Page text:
by Elizabeth Crary, M.S.
Got a problem? Take it to Elizabeth Crary. She won't solve it, but she'll help you find a way to solve the problem yourself.
For almost 30 years, Crary's been teaching parents, teachers and child care providers how to handle all sorts of child-rearing issues, from tantrums and toilet training to fibbing and food fights. Now this veteran parent educator is bound and determined to make sure that kids also get introduced to problem-solving skills.
In "Kids Can Choose," a new series of choose-your-own-ending books, Crary provides a framework for resolving such issues as teasing, lunch box theft and bothersome younger siblings. The first books in this series, Amy's Disappearing Pickle, Heidi's Irresistible Hat and Willy's Noisy Sister, demonstrate how kids can generate ideas, evaluate strategies and predict the consequences of their actions when faced with problems. These are extremely important life skills, believes Crary, who blames the isolation of modern children for their inexperience in solving social problems. Many children don't have opportunities for unstructured play with other kids, she points out, so they don't have daily practice in working out problems and reflecting on possible scenarios before they take action. The situation is exacerbated by video and computer games, movies and television, which often lead children to believe that problems can be solved quickly and with physical violence. All too frequently, Crary sees kids who can think of only two responses to a problem: grab or do without.
The more ways a child can think of to handle a problem, the better prepared he or she is for social situations of any kind, believes this well-known speaker and the author of such best-sellers as Without Spanking or Spoiling: A Practical Approach to Toddler and Preschool Guidance and Pick Up Your Socks . . . and Other Skills Growing Children Need!
"Some of the strategies discussed in my books are not good choices for a particular situation—or for any situation, for that matter," points out Crary, "but each story line clarifies that we always have choices."
This nonjudgmental approach is the hallmark of a Parenting Press book: Crary doesn't tell anyone—child or adult—how to solve a problem. Nor does she let the Press's other authors dictate how issues should be resolved.
"Our books are respectful," Crary says. "Our goal is to help you identify what you want rather than telling you what you should do."
Her mission has been a success: Parenting Press has published dozens of child-guidance books since its founding in 1979. Like Crary's first book, Without Spanking or Spoiling, all of them are still in print a decade or more after the first editions were issued. In total, the Press has 1.2 million copies of its books in print. Consistently praised for offering a sense of perspective, no-nonsense analysis and practical suggestions that work in real life, Parenting Press books are so carefully written and field-tested that they are standbys on bookstore shelves. "Modern classics," Crary calls them, "books you can go back to again and again."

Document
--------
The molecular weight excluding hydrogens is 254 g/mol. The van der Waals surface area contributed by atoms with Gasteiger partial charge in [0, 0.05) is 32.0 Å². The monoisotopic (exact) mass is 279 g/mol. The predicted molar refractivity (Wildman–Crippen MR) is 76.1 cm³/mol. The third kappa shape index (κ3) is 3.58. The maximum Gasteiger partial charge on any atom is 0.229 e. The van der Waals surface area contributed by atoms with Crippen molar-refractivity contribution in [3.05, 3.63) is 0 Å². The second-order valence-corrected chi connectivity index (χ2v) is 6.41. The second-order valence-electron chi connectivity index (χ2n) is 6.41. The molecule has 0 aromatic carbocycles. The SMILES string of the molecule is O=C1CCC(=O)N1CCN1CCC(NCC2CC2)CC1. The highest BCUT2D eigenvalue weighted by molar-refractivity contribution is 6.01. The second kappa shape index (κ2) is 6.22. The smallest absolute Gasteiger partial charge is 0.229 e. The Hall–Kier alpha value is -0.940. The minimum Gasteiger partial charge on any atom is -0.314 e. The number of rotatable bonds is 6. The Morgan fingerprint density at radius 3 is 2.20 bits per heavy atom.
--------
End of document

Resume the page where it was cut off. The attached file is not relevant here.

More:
Best-selling books seem like a long way from food poisoning, which is where Crary started her career. A home economics graduate, she earned a master's degree in nutrition and biochemistry from Louisiana State University before beginning work for the Food Research Institute in Madison, Wisc. But almost as soon as she finished school, she was leading Girl Scout troops—and researching parenting so she was better prepared for her groups of pre-teen girls. And, after her research on food poisoning, Crary went on to run food taste panels—a variation on field testing.
After her son was born in 1971, Crary found that her traditional home economics training—and the parenting classes she'd been taking for her Girl Scout work—helped her research the answers to her own child development questions. Conversations with other new parents made it clear, however, that not everyone had her problem-solving, skill-based approach. That led to her leading parenting classes and support groups. In 1976, after the birth of her second child, Crary moved to Seattle, where the handouts she created for parenting classes became the basis for a book. Eager to try out its concepts, she field-tested the draft through a parent education class at North Seattle Community College. By 1979, Without Spanking or Spoiling was ready for publication. Unwilling to give up control of the book design and aware that she would be responsible for marketing the book, regardless of who published it, Crary chose to self-publish her guide. It was an instant success; less than a year later, every one of the 5,000 copies was gone.
Today Crary still teaches parenting education, both at NSCC and in her own workshops. She's a popular speaker at professional conferences and on television and radio talk shows. Without Spanking or Spoiling, revised and expanded a few years ago, has more than 170,000 copies in print. And the woman who claims she "hates" to write has produced 30 more books. Each one, as you can imagine, is packed with problem-solving suggestions.
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